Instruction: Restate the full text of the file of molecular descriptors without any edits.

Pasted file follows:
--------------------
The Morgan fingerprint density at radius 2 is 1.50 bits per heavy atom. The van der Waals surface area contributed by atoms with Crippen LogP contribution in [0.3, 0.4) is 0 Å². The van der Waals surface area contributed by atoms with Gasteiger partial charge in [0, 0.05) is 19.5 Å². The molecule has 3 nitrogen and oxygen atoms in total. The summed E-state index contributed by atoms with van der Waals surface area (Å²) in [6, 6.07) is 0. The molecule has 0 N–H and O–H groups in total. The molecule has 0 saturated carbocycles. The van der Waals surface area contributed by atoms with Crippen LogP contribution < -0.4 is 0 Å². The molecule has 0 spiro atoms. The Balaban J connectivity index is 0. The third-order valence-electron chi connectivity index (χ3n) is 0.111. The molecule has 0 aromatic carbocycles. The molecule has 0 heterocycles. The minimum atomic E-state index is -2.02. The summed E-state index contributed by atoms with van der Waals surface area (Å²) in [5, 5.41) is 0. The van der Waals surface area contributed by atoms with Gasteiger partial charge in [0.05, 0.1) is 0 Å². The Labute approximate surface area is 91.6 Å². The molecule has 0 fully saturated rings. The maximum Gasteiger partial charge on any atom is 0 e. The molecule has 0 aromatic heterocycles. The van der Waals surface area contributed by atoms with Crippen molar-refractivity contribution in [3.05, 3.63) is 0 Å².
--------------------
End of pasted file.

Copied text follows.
The Morgan fingerprint density at radius 2 is 1.50 bits per heavy atom. The van der Waals surface area contributed by atoms with Crippen LogP contribution in [0.3, 0.4) is 0 Å². The van der Waals surface area contributed by atoms with Gasteiger partial charge in [0, 0.05) is 19.5 Å². The molecule has 3 nitrogen and oxygen atoms in total. The summed E-state index contributed by atoms with van der Waals surface area (Å²) in [6, 6.07) is 0. The molecule has 0 N–H and O–H groups in total. The molecule has 0 saturated carbocycles. The van der Waals surface area contributed by atoms with Crippen LogP contribution < -0.4 is 0 Å². The molecule has 0 spiro atoms. The Balaban J connectivity index is 0. The third-order valence-electron chi connectivity index (χ3n) is 0.111. The molecule has 0 aromatic carbocycles. The molecule has 0 heterocycles. The minimum atomic E-state index is -2.02. The summed E-state index contributed by atoms with van der Waals surface area (Å²) in [5, 5.41) is 0. The van der Waals surface area contributed by atoms with Gasteiger partial charge in [0.05, 0.1) is 0 Å². The Labute approximate surface area is 91.6 Å². The molecule has 0 fully saturated rings. The maximum Gasteiger partial charge on any atom is 0 e. The molecule has 0 aromatic heterocycles. The van der Waals surface area contributed by atoms with Crippen molar-refractivity contribution in [3.05, 3.63) is 0 Å².